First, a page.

Measuring self-efficacy in MS: A newly developed scale and shortforms.
|Title||Measuring self-efficacy in MS: A newly developed scale and shortforms.|
|Publication Type||Journal Article|
|Authors||Amtmann D, Bamer AM, Brockway J A, Noonan VK, Cook KF, Johnson KL|
|Journal||International Journal of MS Care|
|Management of activities of daily living in MS|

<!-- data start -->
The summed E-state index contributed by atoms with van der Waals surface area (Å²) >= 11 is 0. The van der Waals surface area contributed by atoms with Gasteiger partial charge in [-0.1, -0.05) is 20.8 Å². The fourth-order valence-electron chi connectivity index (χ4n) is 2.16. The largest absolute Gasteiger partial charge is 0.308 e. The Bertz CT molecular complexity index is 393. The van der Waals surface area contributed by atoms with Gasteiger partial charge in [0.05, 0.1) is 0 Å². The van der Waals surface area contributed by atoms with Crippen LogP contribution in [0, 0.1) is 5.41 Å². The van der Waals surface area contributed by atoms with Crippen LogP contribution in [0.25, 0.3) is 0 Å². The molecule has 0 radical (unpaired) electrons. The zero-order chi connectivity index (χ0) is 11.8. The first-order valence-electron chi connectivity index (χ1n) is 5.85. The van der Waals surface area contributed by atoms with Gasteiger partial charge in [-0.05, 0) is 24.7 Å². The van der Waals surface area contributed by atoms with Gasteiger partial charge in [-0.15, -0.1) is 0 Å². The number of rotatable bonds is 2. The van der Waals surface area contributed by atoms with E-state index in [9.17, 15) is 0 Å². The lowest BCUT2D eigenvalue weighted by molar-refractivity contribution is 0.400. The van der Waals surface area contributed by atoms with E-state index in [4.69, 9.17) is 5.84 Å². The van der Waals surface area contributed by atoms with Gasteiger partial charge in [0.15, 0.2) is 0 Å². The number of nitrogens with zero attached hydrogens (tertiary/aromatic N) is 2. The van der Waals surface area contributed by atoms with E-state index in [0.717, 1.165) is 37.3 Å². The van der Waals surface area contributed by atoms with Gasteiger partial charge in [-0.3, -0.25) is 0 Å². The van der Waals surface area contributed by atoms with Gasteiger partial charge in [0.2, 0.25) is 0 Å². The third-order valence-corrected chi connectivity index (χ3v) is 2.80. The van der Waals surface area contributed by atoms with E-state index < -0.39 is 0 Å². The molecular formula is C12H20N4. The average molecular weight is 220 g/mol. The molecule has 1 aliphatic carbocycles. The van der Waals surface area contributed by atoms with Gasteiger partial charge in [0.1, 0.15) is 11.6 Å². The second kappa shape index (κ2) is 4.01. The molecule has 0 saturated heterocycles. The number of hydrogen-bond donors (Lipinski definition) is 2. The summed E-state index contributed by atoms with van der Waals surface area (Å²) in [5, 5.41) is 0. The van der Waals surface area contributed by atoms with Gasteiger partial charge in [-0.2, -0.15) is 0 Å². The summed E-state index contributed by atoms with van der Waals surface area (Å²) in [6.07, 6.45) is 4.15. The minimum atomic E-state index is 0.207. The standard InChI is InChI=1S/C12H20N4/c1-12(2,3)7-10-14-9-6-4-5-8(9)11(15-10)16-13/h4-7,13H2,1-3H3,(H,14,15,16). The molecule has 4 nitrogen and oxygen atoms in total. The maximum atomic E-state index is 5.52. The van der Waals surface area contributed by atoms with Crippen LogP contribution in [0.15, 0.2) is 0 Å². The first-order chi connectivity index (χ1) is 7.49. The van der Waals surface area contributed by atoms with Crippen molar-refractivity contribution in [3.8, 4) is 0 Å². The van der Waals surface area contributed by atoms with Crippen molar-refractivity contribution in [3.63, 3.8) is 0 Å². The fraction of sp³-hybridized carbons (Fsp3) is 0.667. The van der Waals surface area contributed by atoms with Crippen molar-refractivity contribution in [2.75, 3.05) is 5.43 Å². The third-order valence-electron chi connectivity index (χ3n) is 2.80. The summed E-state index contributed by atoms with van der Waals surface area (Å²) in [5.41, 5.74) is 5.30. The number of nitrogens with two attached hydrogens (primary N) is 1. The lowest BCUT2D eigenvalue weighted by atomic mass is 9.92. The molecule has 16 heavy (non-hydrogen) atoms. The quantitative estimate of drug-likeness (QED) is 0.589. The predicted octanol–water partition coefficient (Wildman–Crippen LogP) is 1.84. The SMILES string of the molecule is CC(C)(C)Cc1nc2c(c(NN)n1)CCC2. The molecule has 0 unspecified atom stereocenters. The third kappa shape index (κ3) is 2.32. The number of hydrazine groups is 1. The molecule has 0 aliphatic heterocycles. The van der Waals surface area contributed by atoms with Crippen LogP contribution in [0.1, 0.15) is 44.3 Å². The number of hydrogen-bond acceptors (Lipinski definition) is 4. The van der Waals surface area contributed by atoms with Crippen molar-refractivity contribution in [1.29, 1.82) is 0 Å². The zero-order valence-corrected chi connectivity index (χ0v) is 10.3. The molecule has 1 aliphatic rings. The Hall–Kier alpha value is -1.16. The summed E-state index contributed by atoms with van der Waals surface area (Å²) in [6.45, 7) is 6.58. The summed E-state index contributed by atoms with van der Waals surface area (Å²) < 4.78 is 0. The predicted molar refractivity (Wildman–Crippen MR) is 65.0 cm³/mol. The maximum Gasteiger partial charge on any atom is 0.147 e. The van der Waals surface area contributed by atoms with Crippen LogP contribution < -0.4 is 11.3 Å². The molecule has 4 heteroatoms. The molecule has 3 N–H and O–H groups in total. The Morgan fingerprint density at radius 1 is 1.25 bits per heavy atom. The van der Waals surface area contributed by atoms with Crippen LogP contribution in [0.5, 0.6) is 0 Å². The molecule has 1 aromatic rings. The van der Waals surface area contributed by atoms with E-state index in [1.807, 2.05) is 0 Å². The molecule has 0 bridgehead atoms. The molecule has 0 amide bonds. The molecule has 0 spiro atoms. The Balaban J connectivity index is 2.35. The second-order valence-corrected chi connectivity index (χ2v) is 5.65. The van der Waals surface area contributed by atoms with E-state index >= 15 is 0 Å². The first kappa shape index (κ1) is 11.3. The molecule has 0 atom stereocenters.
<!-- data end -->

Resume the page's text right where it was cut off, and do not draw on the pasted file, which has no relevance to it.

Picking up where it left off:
Background: Managing one’s health can be demanding for people with multiple sclerosis (MS) given the complexities of the disease and array of symptoms experienced. Those who develop confidence in disease management often have better health outcomes and quality of life. Few scales exist to measure self-efficacy (SE) in rehabilitation populations. Objectives: The objective of our study was to develop an SE scale to measure an individual’s confidence in his or her ability to manage MS and its impact on emotional well-being and quality of life. Methods: Items were developed to assess respondents’ confidence to meet commonly reported challenges in MS. Data were collected via surveys of communitydwelling individuals with MS (N = 473) enrolled in an ongoing longitudinal survey study. Items were administered three times within 12 months to the same sample. Statistical analyses were conducted and items were modified based on results after each administration. Dimensionality was examined using factor analyses. Item Response Theory (IRT) analyses were used to examine psychometric properties of the scale. Short forms were created by balancing item content and IRT parameters (difficulty and discrimination). Scoring tables were created for the full scale and short forms. Results: The final full scale consists of 18 scored items and 2 additional unscored items for clinical purposes only. Factor analytic results indicated that the scale is sufficiently unidimensional to meet the assumptions of IRT. All 18 final items fit the Graded Response Model. A six-item and a ten-item short form correlated >0.96 with the full 18-item scale. Individuals with greater SE had statistically significantly (all P < .001) greater SF8 physical and mental scores and less pain interference, fatigue, depression, anxiety, perceived stress, interference with participation in valued activities, and sleep problems. Conclusions: The new SE scale is psychometrically sound and includes items relevant for measuring SE of people with MS.